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Project case studies

Gallegos Case Study PAVI, Guatemala

by:
Post date: 03/13/2018
The Program Against Violence and Impunity (PAVI) in Guatemala operated from July 2009 until December 2012, funded by the United States Agency for International Development (USAID) at $7.1 million and implemented by Tetra Tech DPK (Tt DPK). Crime and violence is a central systemic problem that plagues Guatemala. Following the 1996 Peace Accords, violence has reached the highest levels since the Civil War. Violence has inundated both rural and urban areas and is not only driven by inequality and lack of opportunities, but also narcotrafficking, arms trafficking, and gangs. 

USAID and Colombia: Human Rights Program

by:
Stephanie Davis
Post date: 03/13/2018
   - USAID’s Human Rights Program (HRP) in Colombia targeted four key areas: the promotion of a culture with human rights, prevention     of human rights violations, government response to human rights violations, and gender issues.    - In 3.5 years, the HRP was able to meet all 89 contracted deliverables and surpassed several of their goals regarding training public      officials and community members.    - Continued emphasis is needed on developing regional capacity to preform and respond to risk assessments.     - Incorporation of local stakeholders throughout the development and implementation process proved essential in ensuring sustainability     and community cooperation.     - Innovative and region-specific action plans are more effective at guaranteeing community buy-in and trust.   - Future human rights program should request a longer time frame as well as additional financial support.

INVESTIGATIVE REPORTING HOLDS PERUVIAN GOVERNMENT ACCOUNTABLE

by:
CLAIRE MARTIN
Post date: 07/04/2017
The perception of government corruption and a global decline of investigative journalism created an urgent need for an organization like IDL-Reporteros. IDL-Reporteros is a Peruvian, non-profit investigative journalism team that produces its content online in order to be more accessible to the public. Its mission according to its director is “to report, investigate, discover, and publish cases and issues affecting the rights, property, or the fate of the people.” More generally, the organization aims to utilize investigative journalism to pursue transparency and accountability even without strong state institutions. The project is funded by the Open Society Media Program (OSMP) and is a part of the Legal Defense Institute. This case study highlights the first story published by IDL-Reporteros on February 14, 2010 regarding the purchase of overpriced troop carrier vehicles by the Ministry of the Interior.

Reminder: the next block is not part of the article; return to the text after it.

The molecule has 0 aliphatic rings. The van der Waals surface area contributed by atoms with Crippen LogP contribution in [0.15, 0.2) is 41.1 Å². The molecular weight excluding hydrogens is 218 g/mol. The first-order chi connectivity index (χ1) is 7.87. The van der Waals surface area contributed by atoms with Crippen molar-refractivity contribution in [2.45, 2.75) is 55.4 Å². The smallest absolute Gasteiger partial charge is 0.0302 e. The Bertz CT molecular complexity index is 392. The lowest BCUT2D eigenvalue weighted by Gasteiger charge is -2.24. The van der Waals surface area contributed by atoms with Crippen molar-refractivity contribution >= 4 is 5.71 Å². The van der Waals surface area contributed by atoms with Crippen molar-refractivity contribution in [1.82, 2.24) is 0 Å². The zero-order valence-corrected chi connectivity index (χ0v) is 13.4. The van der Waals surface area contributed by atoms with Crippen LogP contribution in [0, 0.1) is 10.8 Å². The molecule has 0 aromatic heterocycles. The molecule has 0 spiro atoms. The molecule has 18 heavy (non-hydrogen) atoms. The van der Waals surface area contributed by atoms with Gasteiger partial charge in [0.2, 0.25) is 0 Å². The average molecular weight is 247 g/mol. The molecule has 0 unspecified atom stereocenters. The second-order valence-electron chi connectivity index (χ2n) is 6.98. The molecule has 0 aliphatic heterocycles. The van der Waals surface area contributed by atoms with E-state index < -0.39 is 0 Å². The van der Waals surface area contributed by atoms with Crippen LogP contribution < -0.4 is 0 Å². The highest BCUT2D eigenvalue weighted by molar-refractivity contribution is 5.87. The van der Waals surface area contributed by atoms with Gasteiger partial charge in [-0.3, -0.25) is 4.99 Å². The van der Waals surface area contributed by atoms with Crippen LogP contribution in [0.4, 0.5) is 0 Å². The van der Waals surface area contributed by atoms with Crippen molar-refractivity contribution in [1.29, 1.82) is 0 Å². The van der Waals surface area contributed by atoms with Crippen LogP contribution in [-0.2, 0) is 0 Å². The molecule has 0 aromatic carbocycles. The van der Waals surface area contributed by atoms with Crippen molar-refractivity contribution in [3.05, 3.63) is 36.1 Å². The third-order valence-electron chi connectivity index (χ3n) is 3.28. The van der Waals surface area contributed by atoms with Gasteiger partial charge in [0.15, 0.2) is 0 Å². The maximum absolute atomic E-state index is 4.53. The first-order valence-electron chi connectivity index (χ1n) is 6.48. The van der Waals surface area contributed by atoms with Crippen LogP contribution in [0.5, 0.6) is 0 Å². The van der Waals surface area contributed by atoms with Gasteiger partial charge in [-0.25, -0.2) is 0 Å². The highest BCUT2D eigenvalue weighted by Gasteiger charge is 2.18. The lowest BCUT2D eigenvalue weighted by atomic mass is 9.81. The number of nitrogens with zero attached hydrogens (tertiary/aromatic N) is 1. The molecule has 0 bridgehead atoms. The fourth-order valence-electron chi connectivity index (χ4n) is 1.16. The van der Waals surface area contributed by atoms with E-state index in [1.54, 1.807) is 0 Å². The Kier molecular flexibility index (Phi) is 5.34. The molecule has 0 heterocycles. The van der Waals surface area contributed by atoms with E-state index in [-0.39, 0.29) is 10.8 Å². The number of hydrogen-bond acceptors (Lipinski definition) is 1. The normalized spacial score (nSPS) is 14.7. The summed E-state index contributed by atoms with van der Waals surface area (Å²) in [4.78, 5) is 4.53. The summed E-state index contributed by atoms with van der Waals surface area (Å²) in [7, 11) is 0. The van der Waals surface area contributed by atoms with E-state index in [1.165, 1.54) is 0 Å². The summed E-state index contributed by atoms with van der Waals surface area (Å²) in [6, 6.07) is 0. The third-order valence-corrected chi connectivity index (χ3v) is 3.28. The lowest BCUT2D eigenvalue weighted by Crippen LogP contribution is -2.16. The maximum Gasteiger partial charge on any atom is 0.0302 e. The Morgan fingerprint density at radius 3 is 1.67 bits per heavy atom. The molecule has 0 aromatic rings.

Case Study: Peru (2011-2013) “Building a Digital Democracy Network in Peru”

by:
Kristina F. Kelhofer
Post date: 07/04/2017
The Digital Democracy Network (DDN) project in Peru was an initiative of the Sixth Summit of Ex-Presidents of Latin American and the Caribbean, and was intended as a pilot project to evaluate methodologies and identify barriers to effectiveness for future digital democracy projects in the region (CGDD, 2013). The project spanned from April 1st, 2011 to March 31st, 2013, and was partially funded by the United Nations Democracy Fund (UNDEF) and partially funded and executed by the Global Center for Development and Democracy. The initiative took place in the Peruvian districts Villa María del Triunfo (VMT) and Villa El Salvador (VES), and aimed to empower citizens to engage in the democratic process in Peru and exercise their rights through technology-based platforms for government-citizen communication (CGDD, n.d.).

DEMOCRACY PROMOTION THROUGH SELF-SUSTAINABILITY

by:
Maria Barragan
Post date: 02/04/2016
This project consisted of democracy promotion through self-sustainability by empowering the people in the Valdivian Community. The aims included: better organization of the business groups, exploitation of legal opportunities, and socio-economic development of the Community. As many communities on the coast of Ecuador, Valdivia’s economic assets include: fishery, shrimp farming, craft work and tourism. The participants of this project are the Valdivian Community and Javier Barragan, an environmental lawyer. Valdivian Community decision-making body is called “Cabildo” and it is yearly elected by the 150 representative of the entire Community (5000 people). Javier Barragan is the only manager of the project, who worked closely with the community and also represented them in court cases.

The United Nations Mission in Haiti: A Study in Preserving Democracy

by:
Sarah Turkaly
Post date: 02/03/2016